#4)   Learn to relax.  Sometimes the most resourceful thing moms can do is to just take a 30 minute breather to read a book, watch a mindless television show or go for a quiet walk.  Remember the advice of the flight attendants?  We moms have to “save” ourselves before we can help anyone else with their oxygen masks.

#5)  Don’t forget Serendipity.  Some days it might not appear I got anything done.  But, often those are the days I was truly at my best.  An hour spent listening to a teenager or a lonely friend is more important than dusting or fixing a gourmet dinner.  I  ask myself, “Is this going to matter five years from now,” whenever multiple tasks are screaming for my attention simultaneously.

#6)  Write it down.  The simple act of putting the list on paper (whether it’s the shopping list or packing list or cleaning list) helps me to unclutter my mind and regain focus when I am toiling and spinning.  Having a written list relieves the pressure to remember everything and minimizes the stress level.  Oftentimes it doesn’t look quite so bad on the sheet of paper compared to what I  had visualized inside of my head.

#7)   Adjust those expectations.   Real children leave their shoes and backpacks on the floor and forget their homework. Real moms run out of milk on Monday mornings and have lots of unmatched socks in the laundry room.  Real moms lose their patience and have to apologize. Real moms know it is okay to use paper plates now and then.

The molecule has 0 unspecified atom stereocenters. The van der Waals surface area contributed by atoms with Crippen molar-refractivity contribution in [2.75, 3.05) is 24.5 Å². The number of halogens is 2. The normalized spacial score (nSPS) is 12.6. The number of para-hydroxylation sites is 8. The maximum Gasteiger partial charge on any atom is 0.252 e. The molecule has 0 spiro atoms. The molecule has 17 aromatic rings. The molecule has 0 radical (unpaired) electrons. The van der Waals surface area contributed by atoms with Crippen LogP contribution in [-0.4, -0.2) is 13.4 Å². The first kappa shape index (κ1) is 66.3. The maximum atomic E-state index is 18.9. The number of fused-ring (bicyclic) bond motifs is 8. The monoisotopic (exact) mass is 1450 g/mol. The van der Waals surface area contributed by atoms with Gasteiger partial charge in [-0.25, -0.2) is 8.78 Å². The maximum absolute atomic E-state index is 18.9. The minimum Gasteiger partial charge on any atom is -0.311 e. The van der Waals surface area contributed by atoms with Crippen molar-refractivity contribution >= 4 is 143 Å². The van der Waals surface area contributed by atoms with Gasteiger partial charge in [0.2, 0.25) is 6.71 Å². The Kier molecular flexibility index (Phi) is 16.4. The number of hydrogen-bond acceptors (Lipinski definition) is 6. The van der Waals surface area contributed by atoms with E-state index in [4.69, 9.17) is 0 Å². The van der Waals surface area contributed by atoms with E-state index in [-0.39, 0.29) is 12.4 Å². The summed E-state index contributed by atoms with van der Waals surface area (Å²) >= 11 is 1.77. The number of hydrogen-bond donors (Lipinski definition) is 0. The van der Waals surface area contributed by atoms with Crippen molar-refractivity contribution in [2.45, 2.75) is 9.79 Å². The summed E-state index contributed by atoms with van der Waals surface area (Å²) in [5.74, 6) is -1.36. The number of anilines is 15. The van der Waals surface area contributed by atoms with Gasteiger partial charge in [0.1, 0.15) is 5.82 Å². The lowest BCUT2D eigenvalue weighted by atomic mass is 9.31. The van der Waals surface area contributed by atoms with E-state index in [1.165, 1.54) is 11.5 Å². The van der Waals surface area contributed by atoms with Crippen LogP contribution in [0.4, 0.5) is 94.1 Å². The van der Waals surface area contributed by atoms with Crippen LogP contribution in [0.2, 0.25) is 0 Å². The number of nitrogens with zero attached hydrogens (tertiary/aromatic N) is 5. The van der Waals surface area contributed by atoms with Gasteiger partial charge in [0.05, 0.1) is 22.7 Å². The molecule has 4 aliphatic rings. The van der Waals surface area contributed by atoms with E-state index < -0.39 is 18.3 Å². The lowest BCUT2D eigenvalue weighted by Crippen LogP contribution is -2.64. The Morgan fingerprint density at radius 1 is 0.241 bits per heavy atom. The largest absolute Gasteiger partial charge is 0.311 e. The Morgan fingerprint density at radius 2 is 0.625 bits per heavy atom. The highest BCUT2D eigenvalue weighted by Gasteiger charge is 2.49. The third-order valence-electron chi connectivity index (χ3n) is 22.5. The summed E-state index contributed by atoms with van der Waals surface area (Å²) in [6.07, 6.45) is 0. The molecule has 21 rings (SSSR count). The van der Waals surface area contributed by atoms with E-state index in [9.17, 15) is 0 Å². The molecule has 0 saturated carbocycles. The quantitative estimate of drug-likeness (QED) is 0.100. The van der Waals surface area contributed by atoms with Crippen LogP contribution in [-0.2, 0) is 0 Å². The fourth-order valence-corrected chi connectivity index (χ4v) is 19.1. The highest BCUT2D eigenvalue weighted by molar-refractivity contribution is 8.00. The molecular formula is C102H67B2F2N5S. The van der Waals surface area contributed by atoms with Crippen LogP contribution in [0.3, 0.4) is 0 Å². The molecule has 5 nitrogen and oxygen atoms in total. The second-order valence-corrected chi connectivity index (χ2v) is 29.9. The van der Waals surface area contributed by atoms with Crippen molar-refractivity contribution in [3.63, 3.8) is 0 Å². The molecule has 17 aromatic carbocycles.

#8)  Accept help.  I am independent by nature and want to do it all by myself.  But, the fact remains that I physically can’t be in more than once place at a time. Neighbors are more than willing to give my kids a ride now and then when I’m at work.  My children are usually very willing to help. Teenagers can help the younger ones with homework, fix dinner or do the grocery shopping.  Younger children can sweep floors, set the table, or color handouts for Sunday’s lesson